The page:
• Avoid raw or partially cooked eggs, as there is a risk of salmonella. However, eggs produced under the British Lion Code of Practice are safe for pregnant women to eat raw or partially cooked, as they come from flocks that have been vaccinated against salmonella
  • Dairy foods are important because they contain calcium and other nutrients that mother and baby need, but avoid unpasteurised cheeses
  • Avoid foods and drinks that are high in fat, sugar or both
  • Avoid all types of pâté, including vegetable varieties, as they can contain listeria.
  • Do not eat raw or undercooked (rare) meat because of the potential risk of toxoplasmosis
  • Too much caffeine can also cause low birthweight or miscarriage. Aim to consume no more than 200mg a day. Some cold and flu remedies also contain caffeine, so customers should be advised about these as well.
  • In addition to eating a healthy, varied diet in pregnancy, Government advice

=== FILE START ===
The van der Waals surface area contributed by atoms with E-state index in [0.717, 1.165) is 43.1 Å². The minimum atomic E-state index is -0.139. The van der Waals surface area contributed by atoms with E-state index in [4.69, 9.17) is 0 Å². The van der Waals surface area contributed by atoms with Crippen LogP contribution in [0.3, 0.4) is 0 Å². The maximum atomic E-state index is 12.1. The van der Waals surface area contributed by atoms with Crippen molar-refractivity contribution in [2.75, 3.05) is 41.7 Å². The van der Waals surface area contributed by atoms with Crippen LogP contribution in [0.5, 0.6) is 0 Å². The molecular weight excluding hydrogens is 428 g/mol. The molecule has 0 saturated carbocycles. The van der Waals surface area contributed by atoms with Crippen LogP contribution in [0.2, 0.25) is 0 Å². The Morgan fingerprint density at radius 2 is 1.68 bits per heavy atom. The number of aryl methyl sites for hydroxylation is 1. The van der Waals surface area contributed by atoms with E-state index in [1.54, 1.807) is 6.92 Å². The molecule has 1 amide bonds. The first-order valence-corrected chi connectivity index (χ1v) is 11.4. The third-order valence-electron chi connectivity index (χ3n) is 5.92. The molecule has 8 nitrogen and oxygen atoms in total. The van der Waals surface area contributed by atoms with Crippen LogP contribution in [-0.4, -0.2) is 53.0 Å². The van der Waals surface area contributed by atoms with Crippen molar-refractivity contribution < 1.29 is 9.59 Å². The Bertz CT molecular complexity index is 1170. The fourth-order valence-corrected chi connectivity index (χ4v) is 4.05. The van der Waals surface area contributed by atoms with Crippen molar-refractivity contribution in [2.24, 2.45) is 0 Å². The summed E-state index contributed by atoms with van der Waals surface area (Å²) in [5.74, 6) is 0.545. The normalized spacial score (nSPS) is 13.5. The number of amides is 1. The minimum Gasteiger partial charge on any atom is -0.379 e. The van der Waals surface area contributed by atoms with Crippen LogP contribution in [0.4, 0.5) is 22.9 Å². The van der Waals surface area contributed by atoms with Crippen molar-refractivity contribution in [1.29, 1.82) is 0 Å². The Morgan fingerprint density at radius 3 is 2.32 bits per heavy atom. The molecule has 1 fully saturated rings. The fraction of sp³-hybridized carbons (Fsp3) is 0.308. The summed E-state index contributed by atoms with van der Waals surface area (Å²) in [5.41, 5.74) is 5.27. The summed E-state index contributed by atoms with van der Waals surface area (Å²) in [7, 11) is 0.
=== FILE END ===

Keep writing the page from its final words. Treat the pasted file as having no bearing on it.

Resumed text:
to expectant mothers is to:
  • Take 400 micrograms (mcg) of folic acid each day from before conception until 12 weeks pregnant, as it can help prevent birth defects known as neural tube defects, including spina bifida
  • Take 10mcg of vitamin D a day as this regulates the amount of calcium and phosphate in the body, which keep bones, teeth and muscles healthy
  • Not take vitamin A supplements, or any supplements containing vitamin A (retinol), as too much could harm the baby.

Stretch marks

Stretch marks can appear anywhere on the body as a result of weight gain and stretching of a woman’s skin as her baby grows, with an estimated 75-90 per cent of women prone to developing them during pregnancy.